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October 7, 2011 11:38 am
New-build property prices in London are in line for a boost, according to new research, as regeneration projects and new transport links make previously unloved areas more attractive to investors.
In its report on London Hotspots: Residential development opportunity areas, agent Knight Frank claims that certain areas of the capital undergoing major infrastructure improvements will see new-build property prices rise by more than 30 per cent between now and 2016.
Highest price growth is predicted for Nine Elms, in southwest London, where agents suggest residential prices could rise by as much as 140 per cent, to £1,800 per square foot. Their projections are based on the opening of the new US embassy in 2017 – which is expected to transform the area’s identity – and the extension of the London Underground’s Northern Line.
Other areas attracting attention include the City of London, where new developments are expected to achieve prices of £2,000 per square foot – and an increase of 118 per cent. This part of the capital has seen an influx of wealthy residents in the past five years, with demand likely to be sustained by the development of a new station at nearby Whitechapel, providing better transport links.
Infrastructure improvements over the next few years are now the key to growth, says Liam Bailey, head of residential research at Knight Frank. He cites Crossrail – the line serving the new Whitechapel station – as potentially having most impact when it opens in 2018.
Similar “hot spots” include Hammersmith, in west London, Marylebone and Fitzrovia near Oxford Street and Earl’s Court and White City, in west London
“There’s no doubt that a growing number of people are looking to protect their wealth in stable property assets such as new-build property, which provide a long-term return,” says Nigel Lewis, property analyst at PrimeLocation.com.
“There’s also the added dimension of wealthy overseas buyers and institutions who find investment in London particularly attractive, but we’re also hearing anecdotally about the return of the British buyer to the London market.”
But returns from the new-build market in London are still a far cry from the boom years when developers offloaded projects to investors willing to bulk buy “off plan” – sometimes years before the first brick was laid – with the aim of selling on before the end of the build.
Since then, investors have been wary of returning to the new-build sector. Sales of new-build investment properties have been in decline since 2007 when the property bubble burst – and it was new-build apartment prices that fell the furthest and fastest. With the withdrawal of mortgage finance by risk-averse lenders, empty developments were left to languish as new-build fell out of favour.
It remains a risky market to invest in, say experts. Many lenders still down-value newly built properties far more than they do established homes at the application stage – and a low valuation can mean investors might not qualify for a big enough mortgage to complete the purchase. This is because lenders are worried about the resale value of these properties if buyers default on the loans early on.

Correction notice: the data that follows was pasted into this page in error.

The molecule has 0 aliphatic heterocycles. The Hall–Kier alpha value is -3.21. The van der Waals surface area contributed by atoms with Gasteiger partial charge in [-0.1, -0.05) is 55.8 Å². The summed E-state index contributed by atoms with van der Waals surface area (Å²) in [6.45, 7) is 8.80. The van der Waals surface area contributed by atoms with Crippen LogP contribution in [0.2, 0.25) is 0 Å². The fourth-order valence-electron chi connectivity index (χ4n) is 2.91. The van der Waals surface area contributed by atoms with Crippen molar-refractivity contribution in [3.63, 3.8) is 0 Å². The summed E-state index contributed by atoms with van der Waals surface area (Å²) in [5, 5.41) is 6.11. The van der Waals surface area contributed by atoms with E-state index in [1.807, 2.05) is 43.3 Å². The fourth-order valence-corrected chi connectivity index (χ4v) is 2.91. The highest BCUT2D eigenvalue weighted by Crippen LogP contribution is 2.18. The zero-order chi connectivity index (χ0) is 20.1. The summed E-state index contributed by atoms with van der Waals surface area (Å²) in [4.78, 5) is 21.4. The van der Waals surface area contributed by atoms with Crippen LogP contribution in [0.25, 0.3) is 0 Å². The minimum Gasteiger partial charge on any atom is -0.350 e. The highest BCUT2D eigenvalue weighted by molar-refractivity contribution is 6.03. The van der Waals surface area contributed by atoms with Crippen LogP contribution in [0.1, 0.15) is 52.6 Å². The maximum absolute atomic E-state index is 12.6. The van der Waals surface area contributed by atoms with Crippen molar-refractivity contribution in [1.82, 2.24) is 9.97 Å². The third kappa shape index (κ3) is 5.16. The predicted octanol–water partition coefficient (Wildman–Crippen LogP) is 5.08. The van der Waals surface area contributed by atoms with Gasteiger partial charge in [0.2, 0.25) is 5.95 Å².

“The nature of new-build means there will be a number of similar properties coming on to the market at the same time,” says Henry Pryor, UK housing expert. “This means that – as many people who bought in 2007 are discovering – if the market falls away before the final phase of development, the last tranche of flats could be sold for a lot less than the initial buyers paid for theirs.”
He warns that people should not wade into buying new-build property expecting it to be a one-way bet. “This market works in a very different to traditional property,” he says.
But the fundamentals have improved, agents insist, as demand is returning while supply is limited. ”Housebuilding in London has picked up sharply since the financial crisis, but there is still a huge backlog of development projects that have yet to start,” says Bailey. “Even if these projects get off the ground, there will still be a significant shortfall in housing.”
Across the capital, planning has been granted for 214,825 units, but Knight Frank estimates that 374,111 households will have been created or moved into the capital by 2020. Even if there is a sharp pick-up in planning consents and building, agents argue that developers will struggle to eradicate the current implied 42 per cent shortfall in housing.
Steve Lees, director at SmartNewHomes, says developers are now working hard to attract buyers back to this market. “Housebuilders are continuing to price competitively to incentivise sales, which in the current context of strong rental growth is delivering some excellent yields for investors.”
Lewis, of PrimeLocation.com, says the yields on new-build are already looking attractive in a low-interest rate environment.
“London is a particularly good choice for the buy-to-let investor because prices in some parts of the capital have been down a bit or held steady over the past couple of years – which makes them far more attractive to investors who want to benefit from yields in excess of the national average of 4.75 per cent.”
Stuart Law, chief executive of Assetz, agrees. “An increasing number of new buy to let investors are registering with us every month with the vast majority UK based and looking for new build property because they offer a safe, hands-off investment.”
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